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Virginia Woolf’s A Room of One’s Own has inspired a two-story bronze sculpture, “Beyond Thinking,” which apparently has a double meaning and is prompting discussion on social media and beyond.

It will be unveiled at Newnham College, Cambridge, on the 70th anniversary of the first degree ceremony for its female graduates, held in 1948.

Positioned at the entrance to the College’s new Dorothy Garrod building, named after the pioneering archeologist, the sculpture is the first thing that students and visitors will see.

Artist Cathy de Monchaux commissioned artwork inspired by Virgina Woolf’s ‘A Room of One’s own’ at Newnham College, Cambridge photographed by Alun Callender.

Former Turner Prize nominee Cathy de Monchaux, who is known for using vulvas in her work, created the piece, which stands out in relief from a wall and repeats an intricate motif. It is one that — depending upon the viewer — can be seen as a vulva or an open book.

While The Guardian reported that the sculpture depicts the female vulva, the college says it depicts a tower of books.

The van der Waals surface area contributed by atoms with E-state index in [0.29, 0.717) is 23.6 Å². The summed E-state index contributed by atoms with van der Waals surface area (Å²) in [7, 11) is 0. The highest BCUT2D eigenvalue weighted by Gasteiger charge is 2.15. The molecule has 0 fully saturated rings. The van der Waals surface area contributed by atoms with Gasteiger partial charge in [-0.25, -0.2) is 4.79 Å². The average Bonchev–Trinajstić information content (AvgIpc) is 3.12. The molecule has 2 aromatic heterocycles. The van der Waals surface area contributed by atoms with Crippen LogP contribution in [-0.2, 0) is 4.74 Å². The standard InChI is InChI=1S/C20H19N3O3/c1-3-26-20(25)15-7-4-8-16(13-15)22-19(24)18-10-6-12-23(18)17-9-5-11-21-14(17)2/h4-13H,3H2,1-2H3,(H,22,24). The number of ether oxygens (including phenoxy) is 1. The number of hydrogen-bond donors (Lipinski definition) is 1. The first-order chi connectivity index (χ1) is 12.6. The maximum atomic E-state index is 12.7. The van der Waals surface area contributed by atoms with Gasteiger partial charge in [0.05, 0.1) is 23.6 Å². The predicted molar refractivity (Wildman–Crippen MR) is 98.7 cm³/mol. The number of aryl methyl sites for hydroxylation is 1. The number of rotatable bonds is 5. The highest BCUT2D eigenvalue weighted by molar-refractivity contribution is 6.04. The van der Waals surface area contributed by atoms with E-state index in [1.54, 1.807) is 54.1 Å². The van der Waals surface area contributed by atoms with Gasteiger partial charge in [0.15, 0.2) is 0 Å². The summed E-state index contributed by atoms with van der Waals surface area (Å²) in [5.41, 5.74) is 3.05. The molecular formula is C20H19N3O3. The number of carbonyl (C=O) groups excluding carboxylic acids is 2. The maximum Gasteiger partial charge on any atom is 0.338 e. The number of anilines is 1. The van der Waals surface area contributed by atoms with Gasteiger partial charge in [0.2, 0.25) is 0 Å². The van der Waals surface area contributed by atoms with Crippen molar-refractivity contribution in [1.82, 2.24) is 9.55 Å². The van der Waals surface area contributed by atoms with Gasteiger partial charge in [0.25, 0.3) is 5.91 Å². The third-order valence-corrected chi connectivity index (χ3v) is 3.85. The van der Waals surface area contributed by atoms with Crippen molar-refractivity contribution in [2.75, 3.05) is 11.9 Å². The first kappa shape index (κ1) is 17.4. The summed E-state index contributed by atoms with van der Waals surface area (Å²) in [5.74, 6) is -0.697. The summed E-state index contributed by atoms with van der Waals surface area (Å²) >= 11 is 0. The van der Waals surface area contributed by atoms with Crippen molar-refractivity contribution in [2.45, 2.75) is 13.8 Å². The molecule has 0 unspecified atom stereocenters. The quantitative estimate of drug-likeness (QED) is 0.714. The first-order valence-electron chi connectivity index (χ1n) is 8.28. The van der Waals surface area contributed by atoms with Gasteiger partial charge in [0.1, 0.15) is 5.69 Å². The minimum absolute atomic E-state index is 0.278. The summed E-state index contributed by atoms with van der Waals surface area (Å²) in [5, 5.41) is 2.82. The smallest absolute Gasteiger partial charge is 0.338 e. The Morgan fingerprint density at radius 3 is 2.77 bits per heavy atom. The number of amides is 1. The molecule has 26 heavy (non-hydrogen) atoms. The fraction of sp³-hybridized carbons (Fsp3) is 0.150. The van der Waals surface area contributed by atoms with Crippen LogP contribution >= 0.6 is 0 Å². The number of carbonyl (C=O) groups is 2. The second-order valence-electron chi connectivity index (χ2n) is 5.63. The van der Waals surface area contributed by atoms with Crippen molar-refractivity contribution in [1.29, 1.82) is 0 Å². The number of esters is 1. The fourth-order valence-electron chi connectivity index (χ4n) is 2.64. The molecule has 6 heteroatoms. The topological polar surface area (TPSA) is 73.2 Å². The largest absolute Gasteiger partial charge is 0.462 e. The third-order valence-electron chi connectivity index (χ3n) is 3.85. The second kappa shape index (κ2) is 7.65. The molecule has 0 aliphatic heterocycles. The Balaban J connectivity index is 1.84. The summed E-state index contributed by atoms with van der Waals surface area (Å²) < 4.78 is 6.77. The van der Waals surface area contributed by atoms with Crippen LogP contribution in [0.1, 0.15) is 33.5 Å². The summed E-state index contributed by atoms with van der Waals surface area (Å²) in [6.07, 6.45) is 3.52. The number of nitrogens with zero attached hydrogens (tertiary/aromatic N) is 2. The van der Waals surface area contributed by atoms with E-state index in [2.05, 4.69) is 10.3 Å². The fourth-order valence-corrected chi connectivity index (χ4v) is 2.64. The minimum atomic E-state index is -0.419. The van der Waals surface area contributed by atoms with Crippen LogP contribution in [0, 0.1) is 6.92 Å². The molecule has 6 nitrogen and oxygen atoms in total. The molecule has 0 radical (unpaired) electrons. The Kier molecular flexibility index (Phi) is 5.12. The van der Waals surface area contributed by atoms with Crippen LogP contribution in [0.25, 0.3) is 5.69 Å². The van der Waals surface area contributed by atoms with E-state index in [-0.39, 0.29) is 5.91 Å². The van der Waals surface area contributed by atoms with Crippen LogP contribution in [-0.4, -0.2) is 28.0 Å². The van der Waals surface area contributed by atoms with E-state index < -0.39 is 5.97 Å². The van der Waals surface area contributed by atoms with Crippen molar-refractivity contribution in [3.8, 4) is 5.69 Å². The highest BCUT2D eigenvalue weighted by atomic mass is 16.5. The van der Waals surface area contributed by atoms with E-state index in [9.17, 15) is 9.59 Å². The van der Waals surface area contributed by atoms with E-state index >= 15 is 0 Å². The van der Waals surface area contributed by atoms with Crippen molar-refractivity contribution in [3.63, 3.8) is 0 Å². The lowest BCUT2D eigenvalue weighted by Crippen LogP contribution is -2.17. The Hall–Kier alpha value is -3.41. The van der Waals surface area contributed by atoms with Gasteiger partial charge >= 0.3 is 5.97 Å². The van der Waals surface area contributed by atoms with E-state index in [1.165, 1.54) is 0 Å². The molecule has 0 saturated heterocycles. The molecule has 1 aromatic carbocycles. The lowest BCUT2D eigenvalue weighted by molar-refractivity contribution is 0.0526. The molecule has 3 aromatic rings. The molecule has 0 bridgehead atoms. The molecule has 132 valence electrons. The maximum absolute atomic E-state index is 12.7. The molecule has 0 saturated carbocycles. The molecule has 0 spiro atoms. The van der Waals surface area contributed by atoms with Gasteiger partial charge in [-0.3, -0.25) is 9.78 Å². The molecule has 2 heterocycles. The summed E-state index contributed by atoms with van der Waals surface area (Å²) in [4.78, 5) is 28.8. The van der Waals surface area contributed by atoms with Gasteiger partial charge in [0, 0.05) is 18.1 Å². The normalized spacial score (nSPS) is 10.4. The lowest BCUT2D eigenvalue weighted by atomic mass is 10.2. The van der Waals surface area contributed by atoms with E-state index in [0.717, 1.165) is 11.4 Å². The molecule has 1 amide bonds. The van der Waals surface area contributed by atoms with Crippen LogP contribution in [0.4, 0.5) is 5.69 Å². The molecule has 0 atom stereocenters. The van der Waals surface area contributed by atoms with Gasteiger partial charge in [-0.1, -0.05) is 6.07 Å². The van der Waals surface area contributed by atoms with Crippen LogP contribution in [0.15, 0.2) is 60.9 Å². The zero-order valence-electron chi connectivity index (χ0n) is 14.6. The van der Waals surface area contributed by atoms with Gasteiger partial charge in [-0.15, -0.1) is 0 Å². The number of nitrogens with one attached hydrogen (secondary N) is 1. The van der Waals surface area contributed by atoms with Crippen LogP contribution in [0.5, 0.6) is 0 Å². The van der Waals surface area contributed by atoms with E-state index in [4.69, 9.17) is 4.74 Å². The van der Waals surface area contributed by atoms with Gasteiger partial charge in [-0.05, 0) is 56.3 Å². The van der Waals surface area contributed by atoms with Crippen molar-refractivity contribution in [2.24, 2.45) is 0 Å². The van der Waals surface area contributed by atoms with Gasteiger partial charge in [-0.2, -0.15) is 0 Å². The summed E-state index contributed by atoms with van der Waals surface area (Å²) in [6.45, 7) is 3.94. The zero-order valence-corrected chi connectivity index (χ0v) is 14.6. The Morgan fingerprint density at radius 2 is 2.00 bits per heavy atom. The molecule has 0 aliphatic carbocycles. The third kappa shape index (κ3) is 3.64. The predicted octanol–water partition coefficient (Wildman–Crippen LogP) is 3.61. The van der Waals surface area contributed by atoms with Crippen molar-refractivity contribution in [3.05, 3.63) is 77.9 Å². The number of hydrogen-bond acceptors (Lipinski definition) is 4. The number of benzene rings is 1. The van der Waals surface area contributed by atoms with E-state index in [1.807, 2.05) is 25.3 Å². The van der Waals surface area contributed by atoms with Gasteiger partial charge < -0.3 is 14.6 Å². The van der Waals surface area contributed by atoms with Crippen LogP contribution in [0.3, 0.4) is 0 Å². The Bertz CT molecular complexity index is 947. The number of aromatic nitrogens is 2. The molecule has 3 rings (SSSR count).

Two views

The sculpture is “standing out in relief from a wall . . . [and] repeats an intricate genital motif which can also be seen as an open book, the pages lined with the branches of a tree of knowledge,” writes The Guardian.

The sculpture “shows a vertical column of open books set into the fabric of the building. Instead of words, a vine-like structure is embedded in the pages. The spine of each open book holds a female figure gazing out at the world,” says the college news release.

Take the poll

You can decide for yourself by viewing additional photos and taking the online poll available on this CambridgshireLive post.

A Room of One’s Own (1929) was based on a talk Woolf gave to the female students of Newnham and Girton Colleges, Cambridge, in 1928.

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Oh, to be in London next week! The book launch of From Omega to Charleston: The Art of Vanessa Bell and Duncan Grant 1910-1934 will take place at Hatchards Piccadilly, 187 Piccadilly, London, W1J 9LE, March 14.

A panel discussion with Piano Nobile will be held at 5 p.m.  The book launch is 6 – 8.30 p.m. Limited seating is available. RSVP by emailing events@hatchards.co.uk